For those who charge outside with the Mobile Connector using an extension cord, do you use anything to protect the Mobile Connector's main body from the elements or at least elevate it off the ground (assuming there's nothing to hang it on nearby)?
I haven't so far, although I only got the extension cord a few weeks ago after the rainy season had pretty much ended. It's a 1430, and the connection with the mobile connector is pretty tight. I have been wondering about this, though, and will be interested to hear people's thoughts about it.
@Paul - the actual cable (versus the ends)? No. It's encased in rubber or whatever. It's made for outdoor use. :-)
I doubt the connection would be too happy lying in a puddle.
I have used an extension cord a few times and left the main body on the ground with no problems. In the rain, I placed it under the car.
@KendallPB - Thanks, but I'm actually more concerned about the box than the cable. I talked to Tesla, and they said the box shouldn't sit in water. (It's OK for it to get wet, but it's not waterpoof,) To Brian's point, it's probably also not a good idea to have the connection between the Mobile Connector and extension cord sitting in water either.
Oh...uh, yeah, I wouldn't want the end of any cable sitting in water....
Personally I raise my suspension to very high and make the connection from the MC to the extension cord under the car. When it was raining I put thin red bricks (1/2" thickness} on the ground (after I parked) and then put the cables on that. This way the cables were not only covered from the rain but they were also off the ground.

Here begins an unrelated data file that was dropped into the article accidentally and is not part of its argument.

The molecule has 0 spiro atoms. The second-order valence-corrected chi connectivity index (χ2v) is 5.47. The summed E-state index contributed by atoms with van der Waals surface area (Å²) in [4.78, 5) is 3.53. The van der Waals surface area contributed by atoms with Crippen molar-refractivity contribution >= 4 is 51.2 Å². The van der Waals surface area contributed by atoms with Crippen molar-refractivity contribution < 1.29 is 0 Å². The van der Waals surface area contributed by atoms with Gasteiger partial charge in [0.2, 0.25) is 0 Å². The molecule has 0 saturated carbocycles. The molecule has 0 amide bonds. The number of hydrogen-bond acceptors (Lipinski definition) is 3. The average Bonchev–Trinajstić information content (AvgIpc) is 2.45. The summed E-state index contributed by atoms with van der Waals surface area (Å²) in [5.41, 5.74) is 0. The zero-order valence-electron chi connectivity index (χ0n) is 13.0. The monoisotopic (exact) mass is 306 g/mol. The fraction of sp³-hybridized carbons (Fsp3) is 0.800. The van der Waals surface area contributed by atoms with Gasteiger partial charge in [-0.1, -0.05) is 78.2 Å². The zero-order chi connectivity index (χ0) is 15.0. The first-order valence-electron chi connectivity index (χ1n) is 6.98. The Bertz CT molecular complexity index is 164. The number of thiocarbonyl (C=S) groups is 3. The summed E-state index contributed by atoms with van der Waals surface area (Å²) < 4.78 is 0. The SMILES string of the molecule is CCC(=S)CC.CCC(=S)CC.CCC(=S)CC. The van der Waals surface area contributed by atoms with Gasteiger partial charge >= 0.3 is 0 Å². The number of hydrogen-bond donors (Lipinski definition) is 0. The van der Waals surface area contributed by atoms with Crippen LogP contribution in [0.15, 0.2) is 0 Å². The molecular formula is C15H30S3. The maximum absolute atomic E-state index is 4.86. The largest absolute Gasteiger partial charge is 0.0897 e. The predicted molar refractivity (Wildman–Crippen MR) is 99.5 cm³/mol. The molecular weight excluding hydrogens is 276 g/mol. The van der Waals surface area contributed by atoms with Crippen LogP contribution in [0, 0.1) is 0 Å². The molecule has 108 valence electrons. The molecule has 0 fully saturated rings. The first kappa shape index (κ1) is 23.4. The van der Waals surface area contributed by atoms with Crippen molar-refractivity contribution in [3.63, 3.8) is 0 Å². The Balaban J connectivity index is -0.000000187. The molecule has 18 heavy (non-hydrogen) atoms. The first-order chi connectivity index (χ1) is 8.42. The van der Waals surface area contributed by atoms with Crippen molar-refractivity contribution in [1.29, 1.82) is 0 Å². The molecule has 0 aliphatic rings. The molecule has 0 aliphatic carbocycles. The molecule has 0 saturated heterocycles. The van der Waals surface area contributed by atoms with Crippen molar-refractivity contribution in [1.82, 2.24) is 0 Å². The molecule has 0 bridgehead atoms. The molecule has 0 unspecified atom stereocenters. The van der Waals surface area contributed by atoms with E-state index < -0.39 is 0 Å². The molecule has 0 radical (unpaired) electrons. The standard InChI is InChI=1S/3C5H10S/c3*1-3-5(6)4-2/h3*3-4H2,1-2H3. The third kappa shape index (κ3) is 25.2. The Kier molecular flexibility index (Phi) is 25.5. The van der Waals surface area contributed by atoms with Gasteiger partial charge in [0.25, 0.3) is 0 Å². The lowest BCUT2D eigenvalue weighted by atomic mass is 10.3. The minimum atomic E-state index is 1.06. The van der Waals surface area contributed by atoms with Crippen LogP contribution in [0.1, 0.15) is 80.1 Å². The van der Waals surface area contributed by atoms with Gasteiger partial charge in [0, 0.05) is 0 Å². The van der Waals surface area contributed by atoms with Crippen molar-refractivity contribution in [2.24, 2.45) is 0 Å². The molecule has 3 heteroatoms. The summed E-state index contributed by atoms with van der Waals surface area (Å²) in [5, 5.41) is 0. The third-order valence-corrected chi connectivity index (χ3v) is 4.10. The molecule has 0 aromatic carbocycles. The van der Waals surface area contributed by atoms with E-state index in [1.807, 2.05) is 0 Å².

JD; Aren't you afraid your car will get "bricked"? (Just joking!)
Got my MS two days ago. ( New to forum) Question for the group. Do I read this thread correctly that some owners have used an extension cord along with the MS cable? I was told not do that. Or is it fine? If fine, what cord specs can you provide?
It's not "fine" in any generic way, and Tesla is right to tell people not to do it. I don't believe there is any commercially available extension cord that would work, although I could be wrong about that.
On the other hand, engineers are making their own - as my husband did. In fact, we were comparing home-made extension cords with another S owner at the Milford supercharger on Sunday. We used our cord successfully twice this weekend, on a trip from Boston to Philadelphia and back.
But this is fraught with hazard. To make or use such a cord, you HAVE to know what you're doing. For example, the plug and socket on our cord are rated for 40 amps, but the cord is only rated for 24 amps. So if I were to plug it in and fail to turn the charging rate on the car down to 24 amps from the default of 40, terrible things would happen.
Why is our cord that way? Because we felt that in order to be truly useful, it would need to be long. So it's thirty feet. The scenario is that maybe we are traveling far, and we're stuck without any charging opportunities other than 110, and we don't have that much time - we can use this cable to hook up to someone's dryer outlet and charge faster. But what are the chances that someone's dryer is close enough to the driveway without a very long cord to get to it?